(N) Oh yes. Well actually that happened before either of them were in high school. That happened in '68 and I remember that because we had just moved to Maitland Avenue. So that our kids weren't even in the high school then. But the Mr. Nash situation was certainly, as a matter of fact they benefited. When they got to the high school, they were benefiting from the results of that whole episode.

(I) In what way? Specifically.

(N) There was much more awareness of tracking and of trying in some way to prevent tracking.

(I) Let's just go back for a moment and explain what the Nash incident was.

(N) The Nash incident was a man in, who was teaching biology named Herman Nash staged a sit-in with his students which he clearly lead, the students participated, in the principal's office as I recall or in one of the main offices to protest what he felt were inadequate facilities for the students in his biology class which was not the college directed biology class. They did not have any lab facilities for instance and he was trying to teach youngsters who were not academically oriented biology without a lab which he felt was absolutely impossible. What came out from this was that and I don't know who called me about it but it may have been somebody like Winnie Ferrar. I mean it may have been through that kind of connection that I got involved. Now I can't remember exactly. Libby Frank was also involved in that and she may have been one who, she doesn't live in Teaneck anymore. At any rate, we learned about it, heard about it, Ebby Parker was involved. I remember going to a meeting at her house and Winnie Ferrar's little boy who is probably now in college was running around, little tiny Charlie Brown they used to call him.

But what we became aware of at any rate was that there was tracking of a very. . very strong tracking in the high school. I can't remember what the names of the levels were whether they were A, B, C or what but they were actually levels that were specifically for college people and then for a layer below that and below that and below that. I think there were four or five tracks. And you had to, you got recommended into them by teachers so that if you were going to go into the top level, you had to be recommended into that by teachers. And what was happening is that there was a very clear racial breakdown so that the majority of kids in the top track were white and the majority of kids in the bottom track were not white, were black, and this was being directed, the whole question of how you perceived the child, what the expectations are for that child are very, very important and the kids were being perceived as unable to do harder work.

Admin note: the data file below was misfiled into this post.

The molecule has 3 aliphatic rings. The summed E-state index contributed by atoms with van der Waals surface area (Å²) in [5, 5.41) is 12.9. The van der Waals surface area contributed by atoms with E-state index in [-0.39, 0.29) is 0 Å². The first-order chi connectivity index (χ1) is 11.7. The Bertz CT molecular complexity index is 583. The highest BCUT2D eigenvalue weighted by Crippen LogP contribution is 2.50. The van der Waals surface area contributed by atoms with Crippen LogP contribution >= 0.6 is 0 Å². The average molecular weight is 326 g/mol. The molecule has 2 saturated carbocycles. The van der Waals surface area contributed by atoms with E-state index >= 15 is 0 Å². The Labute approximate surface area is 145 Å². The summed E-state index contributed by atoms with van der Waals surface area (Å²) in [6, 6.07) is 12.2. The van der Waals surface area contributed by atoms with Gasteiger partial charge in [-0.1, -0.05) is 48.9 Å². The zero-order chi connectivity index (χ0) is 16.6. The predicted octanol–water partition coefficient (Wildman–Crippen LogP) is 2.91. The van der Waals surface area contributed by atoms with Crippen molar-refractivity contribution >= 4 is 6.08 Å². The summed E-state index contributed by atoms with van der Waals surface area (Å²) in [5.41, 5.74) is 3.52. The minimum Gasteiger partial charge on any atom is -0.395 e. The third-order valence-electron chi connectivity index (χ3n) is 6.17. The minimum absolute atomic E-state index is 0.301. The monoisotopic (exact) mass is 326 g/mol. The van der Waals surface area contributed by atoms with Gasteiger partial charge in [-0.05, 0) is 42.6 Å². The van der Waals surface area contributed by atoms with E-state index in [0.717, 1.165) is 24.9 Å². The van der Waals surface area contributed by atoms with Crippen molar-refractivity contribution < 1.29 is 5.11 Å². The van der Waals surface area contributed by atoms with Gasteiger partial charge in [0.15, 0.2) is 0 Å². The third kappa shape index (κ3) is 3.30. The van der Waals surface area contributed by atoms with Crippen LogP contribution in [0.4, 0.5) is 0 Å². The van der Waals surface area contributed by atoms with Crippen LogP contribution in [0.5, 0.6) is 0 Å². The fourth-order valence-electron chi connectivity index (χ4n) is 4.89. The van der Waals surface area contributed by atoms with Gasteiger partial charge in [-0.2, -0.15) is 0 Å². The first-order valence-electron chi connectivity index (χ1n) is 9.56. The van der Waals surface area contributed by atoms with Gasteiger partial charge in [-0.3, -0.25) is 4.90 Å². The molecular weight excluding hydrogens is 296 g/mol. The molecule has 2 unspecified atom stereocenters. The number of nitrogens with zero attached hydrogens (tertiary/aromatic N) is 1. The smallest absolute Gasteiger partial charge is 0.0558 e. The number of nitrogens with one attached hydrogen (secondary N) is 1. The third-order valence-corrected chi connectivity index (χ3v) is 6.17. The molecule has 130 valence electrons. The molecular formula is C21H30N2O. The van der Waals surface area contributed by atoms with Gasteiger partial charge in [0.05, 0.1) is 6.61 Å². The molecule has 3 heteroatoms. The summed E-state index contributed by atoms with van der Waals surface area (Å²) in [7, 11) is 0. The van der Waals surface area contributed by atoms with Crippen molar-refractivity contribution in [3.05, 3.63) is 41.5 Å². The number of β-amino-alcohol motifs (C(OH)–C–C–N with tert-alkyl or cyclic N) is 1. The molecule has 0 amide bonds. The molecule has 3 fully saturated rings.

And the fact that the lower track didn't get the same facilities and didn't have the same equipment was clearly something that was wrong. I mean if anybody needed the lab, to see something demonstrated, it is somebody who doesn't maybe have all of the reading skills or the verbal skills and can conceptualize without seeing it. So we decided we would, a group of us decided we would, try and defend Mr. Nash. I smile now because I think we all ended up feeling that Herman Nash was a little bit off the wall.  He was off the wall. But even off the wall people can prove a point. And I think that what he did in his own sort of crazy way was really to prove and to bring out things that nobody knew.

Most people did not really know what existed. That black kids were being given guidance, literally, there was example after example, specific examples, of kids who were told when they said they wanted to go to college who were told why don't you go to secretarial school. I mean literally. This happened over and over and parents began coming forward with stories that they had never talked about. They had been embarrassed thinking there was something wrong with their kids and now they began coming forward and saying, yes, that happened to my child who wanted to go to college and was told no, a vocational school would be better for you. That type of thing. So that what happened at the end, even though at the trial, which really went to trial and Art Leseman who is now a judge and his partner, Leo Mazer, took on this case for nothing. They were always taking on these causes for nothing.